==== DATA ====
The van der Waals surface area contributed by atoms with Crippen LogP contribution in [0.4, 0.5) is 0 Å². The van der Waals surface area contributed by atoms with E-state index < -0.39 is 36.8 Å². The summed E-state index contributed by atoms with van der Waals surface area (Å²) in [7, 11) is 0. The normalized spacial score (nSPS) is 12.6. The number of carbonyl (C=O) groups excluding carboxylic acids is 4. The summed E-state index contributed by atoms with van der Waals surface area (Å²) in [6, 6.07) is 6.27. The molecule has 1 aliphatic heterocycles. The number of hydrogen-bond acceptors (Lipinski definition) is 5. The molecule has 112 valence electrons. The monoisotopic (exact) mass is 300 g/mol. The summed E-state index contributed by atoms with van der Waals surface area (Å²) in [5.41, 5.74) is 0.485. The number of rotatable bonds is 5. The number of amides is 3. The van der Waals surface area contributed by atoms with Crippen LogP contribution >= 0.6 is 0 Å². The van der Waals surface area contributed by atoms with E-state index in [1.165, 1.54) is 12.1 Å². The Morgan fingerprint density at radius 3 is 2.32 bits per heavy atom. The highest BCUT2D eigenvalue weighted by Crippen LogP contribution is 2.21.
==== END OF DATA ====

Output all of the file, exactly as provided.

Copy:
The van der Waals surface area contributed by atoms with Crippen LogP contribution in [0.4, 0.5) is 0 Å². The van der Waals surface area contributed by atoms with E-state index < -0.39 is 36.8 Å². The summed E-state index contributed by atoms with van der Waals surface area (Å²) in [7, 11) is 0. The normalized spacial score (nSPS) is 12.6. The number of carbonyl (C=O) groups excluding carboxylic acids is 4. The summed E-state index contributed by atoms with van der Waals surface area (Å²) in [6, 6.07) is 6.27. The molecule has 1 aliphatic heterocycles. The number of hydrogen-bond acceptors (Lipinski definition) is 5. The molecule has 112 valence electrons. The monoisotopic (exact) mass is 300 g/mol. The summed E-state index contributed by atoms with van der Waals surface area (Å²) in [5.41, 5.74) is 0.485. The number of rotatable bonds is 5. The number of amides is 3. The van der Waals surface area contributed by atoms with Crippen LogP contribution >= 0.6 is 0 Å². The van der Waals surface area contributed by atoms with E-state index in [1.165, 1.54) is 12.1 Å². The Morgan fingerprint density at radius 3 is 2.32 bits per heavy atom. The highest BCUT2D eigenvalue weighted by Crippen LogP contribution is 2.21.